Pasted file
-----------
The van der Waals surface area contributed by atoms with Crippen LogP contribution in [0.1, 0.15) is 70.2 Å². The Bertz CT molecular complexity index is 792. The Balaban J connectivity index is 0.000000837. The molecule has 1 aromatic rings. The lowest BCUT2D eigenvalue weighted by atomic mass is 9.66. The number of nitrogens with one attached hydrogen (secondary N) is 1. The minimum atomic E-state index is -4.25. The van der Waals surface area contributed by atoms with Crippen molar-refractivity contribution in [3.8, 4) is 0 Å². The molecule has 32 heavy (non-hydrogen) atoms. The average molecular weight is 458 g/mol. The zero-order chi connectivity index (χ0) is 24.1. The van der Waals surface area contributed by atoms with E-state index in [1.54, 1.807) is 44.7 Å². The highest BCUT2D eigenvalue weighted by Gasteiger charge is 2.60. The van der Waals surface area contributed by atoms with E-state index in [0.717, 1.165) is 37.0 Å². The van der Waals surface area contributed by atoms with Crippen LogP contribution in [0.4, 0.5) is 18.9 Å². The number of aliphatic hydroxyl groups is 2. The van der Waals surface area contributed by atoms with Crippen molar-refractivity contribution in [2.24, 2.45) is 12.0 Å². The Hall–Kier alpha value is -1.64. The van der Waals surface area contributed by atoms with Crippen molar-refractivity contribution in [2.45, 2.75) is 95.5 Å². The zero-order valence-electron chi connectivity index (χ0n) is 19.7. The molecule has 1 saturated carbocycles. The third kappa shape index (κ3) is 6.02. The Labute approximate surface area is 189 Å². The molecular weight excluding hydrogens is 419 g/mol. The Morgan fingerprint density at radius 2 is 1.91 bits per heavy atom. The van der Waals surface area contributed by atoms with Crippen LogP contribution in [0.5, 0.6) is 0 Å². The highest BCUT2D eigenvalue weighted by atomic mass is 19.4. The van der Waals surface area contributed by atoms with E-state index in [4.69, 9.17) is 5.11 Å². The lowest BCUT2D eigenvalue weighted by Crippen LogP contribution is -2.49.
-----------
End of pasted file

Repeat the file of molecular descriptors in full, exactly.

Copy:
The van der Waals surface area contributed by atoms with Crippen LogP contribution in [0.1, 0.15) is 70.2 Å². The Bertz CT molecular complexity index is 792. The Balaban J connectivity index is 0.000000837. The molecule has 1 aromatic rings. The lowest BCUT2D eigenvalue weighted by atomic mass is 9.66. The number of nitrogens with one attached hydrogen (secondary N) is 1. The minimum atomic E-state index is -4.25. The van der Waals surface area contributed by atoms with Crippen molar-refractivity contribution in [3.8, 4) is 0 Å². The molecule has 32 heavy (non-hydrogen) atoms. The average molecular weight is 458 g/mol. The zero-order chi connectivity index (χ0) is 24.1. The van der Waals surface area contributed by atoms with E-state index in [1.54, 1.807) is 44.7 Å². The highest BCUT2D eigenvalue weighted by Gasteiger charge is 2.60. The van der Waals surface area contributed by atoms with E-state index in [0.717, 1.165) is 37.0 Å². The van der Waals surface area contributed by atoms with Crippen LogP contribution in [0.4, 0.5) is 18.9 Å². The number of aliphatic hydroxyl groups is 2. The van der Waals surface area contributed by atoms with Crippen molar-refractivity contribution in [2.24, 2.45) is 12.0 Å². The Hall–Kier alpha value is -1.64. The van der Waals surface area contributed by atoms with Crippen molar-refractivity contribution in [2.45, 2.75) is 95.5 Å². The zero-order valence-electron chi connectivity index (χ0n) is 19.7. The molecule has 1 saturated carbocycles. The third kappa shape index (κ3) is 6.02. The Labute approximate surface area is 189 Å². The molecular weight excluding hydrogens is 419 g/mol. The Morgan fingerprint density at radius 2 is 1.91 bits per heavy atom. The van der Waals surface area contributed by atoms with Crippen LogP contribution in [0.5, 0.6) is 0 Å². The highest BCUT2D eigenvalue weighted by atomic mass is 19.4. The van der Waals surface area contributed by atoms with E-state index in [4.69, 9.17) is 5.11 Å². The lowest BCUT2D eigenvalue weighted by Crippen LogP contribution is -2.49.